I’ve had plenty of bleak and poignant Christmases in my life–it certainly is a season of expectations and wishes that are often unmet–but this one has been especially strange. Part of it is the fire, of course, and so many people feeling fragile and displaced. For those who were evacuated and have recently returned, there’s relief and quiet gratitude, rather than celebration. One friend described herself as feeling wrung out, shredded, and exhausted. Another, unmoored. Blue. Things have been sort of joyless.
Apart from fires, there is the ongoing political nightmare. It’s best not to get started on that, but it’s toxic, and it truly takes its toll. There’s also the inconvenient health issue I’ve been trying to sort out, and, as always, the fact of my daughter being so far away. I feel it intensely during the holidays. We talked to her today…that familiar voice and image on the computer screen, then five-thousand miles between us.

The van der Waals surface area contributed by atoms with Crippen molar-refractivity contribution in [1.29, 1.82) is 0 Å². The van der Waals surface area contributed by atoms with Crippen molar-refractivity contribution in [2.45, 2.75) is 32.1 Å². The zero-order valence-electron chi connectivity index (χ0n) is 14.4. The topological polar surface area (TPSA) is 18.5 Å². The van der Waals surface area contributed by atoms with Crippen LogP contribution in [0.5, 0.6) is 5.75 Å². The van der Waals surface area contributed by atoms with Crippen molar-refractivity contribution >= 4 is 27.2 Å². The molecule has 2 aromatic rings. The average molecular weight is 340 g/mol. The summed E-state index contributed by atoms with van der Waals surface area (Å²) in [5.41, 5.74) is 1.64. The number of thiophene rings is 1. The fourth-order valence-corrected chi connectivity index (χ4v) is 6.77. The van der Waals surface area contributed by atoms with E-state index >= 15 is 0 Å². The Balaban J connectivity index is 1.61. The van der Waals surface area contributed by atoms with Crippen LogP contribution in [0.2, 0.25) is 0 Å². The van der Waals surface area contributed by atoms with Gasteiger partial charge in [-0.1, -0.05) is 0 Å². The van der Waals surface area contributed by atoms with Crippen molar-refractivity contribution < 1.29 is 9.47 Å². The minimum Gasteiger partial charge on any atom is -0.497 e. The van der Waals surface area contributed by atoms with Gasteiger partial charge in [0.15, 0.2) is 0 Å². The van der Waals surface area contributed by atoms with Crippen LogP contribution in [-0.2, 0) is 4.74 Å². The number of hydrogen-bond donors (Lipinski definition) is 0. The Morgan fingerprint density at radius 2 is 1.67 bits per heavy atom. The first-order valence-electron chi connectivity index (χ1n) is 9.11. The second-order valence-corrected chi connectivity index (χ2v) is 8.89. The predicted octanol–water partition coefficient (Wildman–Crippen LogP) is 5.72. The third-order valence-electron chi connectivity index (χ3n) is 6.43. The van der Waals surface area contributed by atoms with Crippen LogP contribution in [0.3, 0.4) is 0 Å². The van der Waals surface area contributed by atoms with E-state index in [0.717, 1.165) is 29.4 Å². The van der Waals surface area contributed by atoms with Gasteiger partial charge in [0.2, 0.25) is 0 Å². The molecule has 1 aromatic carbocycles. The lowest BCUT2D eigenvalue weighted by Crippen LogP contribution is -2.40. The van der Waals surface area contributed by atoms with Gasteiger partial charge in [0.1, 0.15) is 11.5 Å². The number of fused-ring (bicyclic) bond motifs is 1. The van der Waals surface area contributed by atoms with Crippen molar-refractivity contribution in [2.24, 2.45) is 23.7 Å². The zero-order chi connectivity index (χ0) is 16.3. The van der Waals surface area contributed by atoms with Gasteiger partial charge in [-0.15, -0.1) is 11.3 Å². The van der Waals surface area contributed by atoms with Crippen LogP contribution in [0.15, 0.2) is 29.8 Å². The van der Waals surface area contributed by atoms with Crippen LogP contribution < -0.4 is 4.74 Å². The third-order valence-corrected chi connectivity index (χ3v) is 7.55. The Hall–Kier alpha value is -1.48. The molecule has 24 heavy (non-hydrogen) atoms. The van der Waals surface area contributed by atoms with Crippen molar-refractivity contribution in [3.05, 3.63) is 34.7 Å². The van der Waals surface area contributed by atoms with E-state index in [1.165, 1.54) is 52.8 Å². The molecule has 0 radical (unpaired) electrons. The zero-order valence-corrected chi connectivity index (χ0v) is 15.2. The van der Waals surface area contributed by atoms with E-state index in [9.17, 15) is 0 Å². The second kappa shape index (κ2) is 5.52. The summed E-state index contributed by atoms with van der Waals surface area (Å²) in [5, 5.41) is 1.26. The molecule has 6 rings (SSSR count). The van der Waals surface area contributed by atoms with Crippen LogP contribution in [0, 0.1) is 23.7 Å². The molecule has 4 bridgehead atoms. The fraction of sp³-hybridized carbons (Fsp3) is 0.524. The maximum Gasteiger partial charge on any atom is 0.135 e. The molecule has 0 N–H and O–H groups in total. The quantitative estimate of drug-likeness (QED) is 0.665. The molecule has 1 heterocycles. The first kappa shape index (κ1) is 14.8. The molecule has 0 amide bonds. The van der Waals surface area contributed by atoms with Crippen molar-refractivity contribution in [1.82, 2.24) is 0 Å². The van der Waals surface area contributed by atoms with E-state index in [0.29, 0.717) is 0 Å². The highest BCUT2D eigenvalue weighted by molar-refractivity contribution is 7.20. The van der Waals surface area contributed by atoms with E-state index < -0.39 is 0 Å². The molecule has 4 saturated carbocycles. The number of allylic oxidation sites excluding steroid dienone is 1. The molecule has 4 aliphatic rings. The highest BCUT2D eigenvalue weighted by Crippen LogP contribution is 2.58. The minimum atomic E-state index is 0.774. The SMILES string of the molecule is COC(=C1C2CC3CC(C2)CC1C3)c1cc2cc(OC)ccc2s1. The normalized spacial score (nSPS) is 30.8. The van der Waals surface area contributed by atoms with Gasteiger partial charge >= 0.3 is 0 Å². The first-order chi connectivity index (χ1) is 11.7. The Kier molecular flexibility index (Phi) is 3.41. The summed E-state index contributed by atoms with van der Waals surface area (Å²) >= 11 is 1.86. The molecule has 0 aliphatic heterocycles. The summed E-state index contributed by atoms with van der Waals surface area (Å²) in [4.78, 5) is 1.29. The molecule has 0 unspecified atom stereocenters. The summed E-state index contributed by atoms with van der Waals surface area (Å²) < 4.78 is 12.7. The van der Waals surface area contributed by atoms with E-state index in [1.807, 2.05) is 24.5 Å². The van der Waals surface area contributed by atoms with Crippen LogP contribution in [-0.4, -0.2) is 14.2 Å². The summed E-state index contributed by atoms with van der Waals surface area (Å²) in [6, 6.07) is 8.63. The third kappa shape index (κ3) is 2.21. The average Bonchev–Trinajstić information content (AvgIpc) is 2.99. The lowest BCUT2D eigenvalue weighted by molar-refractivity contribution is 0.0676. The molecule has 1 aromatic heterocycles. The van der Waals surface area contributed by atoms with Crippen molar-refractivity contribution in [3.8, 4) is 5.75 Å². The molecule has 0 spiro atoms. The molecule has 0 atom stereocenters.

But the other night we had dinner with our young neighbors, and it felt a little bit like Christmas in their house. I suggested a theme of comfort food, and I made a meat loaf from a recipe I found online, called Mom’s Meatloaf…from Kansas, in the good ol’ heartland of America, that place it turns out we didn’t really know. Virginia sang us jingle bells and her two-year-old sister Etta ran around barefoot and climbed up on laps, and there was a little bit of the cheerful chaos that children bring.
The highlight of this Christmas day was a long walk on the beach. There was good surf, so there were lots of people riding the waves and lots of people milling about on shore, and it was the closest anything has come to festive in a long time. Dogs were romping about, and we ran into friends and neighbors, and talked and hugged. We commented on the dryness of the hills and our hopes for rain, but also the blueness of the sky, and how much the kids have grown, and how lucky we are to be here.
A friend of mine said in a letter that he feels as if he is swimming in a dark place right now. He’s been here before and knows that he will in time burst out into a bright pool, but right now it’s just hard. I guess a lot of us are feeling that way. So my Christmas message to you (and to myself) is to enjoy and appreciate your loved ones…and keep picturing that bright place.
We’ll get there.